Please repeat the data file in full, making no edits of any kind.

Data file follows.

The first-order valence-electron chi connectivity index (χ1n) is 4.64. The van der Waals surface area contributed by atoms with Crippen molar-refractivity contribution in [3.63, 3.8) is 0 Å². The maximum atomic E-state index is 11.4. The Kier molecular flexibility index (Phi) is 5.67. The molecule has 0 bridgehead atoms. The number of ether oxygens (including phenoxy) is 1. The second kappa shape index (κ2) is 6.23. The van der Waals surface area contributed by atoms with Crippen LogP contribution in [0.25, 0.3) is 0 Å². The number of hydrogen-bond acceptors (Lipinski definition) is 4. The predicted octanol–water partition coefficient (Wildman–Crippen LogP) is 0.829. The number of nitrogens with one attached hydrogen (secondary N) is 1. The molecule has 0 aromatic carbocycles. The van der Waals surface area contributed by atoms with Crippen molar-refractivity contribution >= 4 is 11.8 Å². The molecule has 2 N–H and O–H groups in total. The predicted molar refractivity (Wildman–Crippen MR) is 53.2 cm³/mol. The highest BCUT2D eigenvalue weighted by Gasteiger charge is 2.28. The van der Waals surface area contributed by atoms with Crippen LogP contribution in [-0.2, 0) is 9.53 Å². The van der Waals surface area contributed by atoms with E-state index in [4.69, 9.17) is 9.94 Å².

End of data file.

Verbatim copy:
The first-order valence-electron chi connectivity index (χ1n) is 4.64. The van der Waals surface area contributed by atoms with Crippen molar-refractivity contribution in [3.63, 3.8) is 0 Å². The maximum atomic E-state index is 11.4. The Kier molecular flexibility index (Phi) is 5.67. The molecule has 0 bridgehead atoms. The number of ether oxygens (including phenoxy) is 1. The second kappa shape index (κ2) is 6.23. The van der Waals surface area contributed by atoms with Crippen LogP contribution in [0.25, 0.3) is 0 Å². The number of hydrogen-bond acceptors (Lipinski definition) is 4. The predicted octanol–water partition coefficient (Wildman–Crippen LogP) is 0.829. The number of nitrogens with one attached hydrogen (secondary N) is 1. The molecule has 0 aromatic carbocycles. The van der Waals surface area contributed by atoms with Crippen molar-refractivity contribution >= 4 is 11.8 Å². The molecule has 2 N–H and O–H groups in total. The predicted molar refractivity (Wildman–Crippen MR) is 53.2 cm³/mol. The highest BCUT2D eigenvalue weighted by Gasteiger charge is 2.28. The van der Waals surface area contributed by atoms with Crippen LogP contribution in [-0.2, 0) is 9.53 Å². The van der Waals surface area contributed by atoms with E-state index in [4.69, 9.17) is 9.94 Å².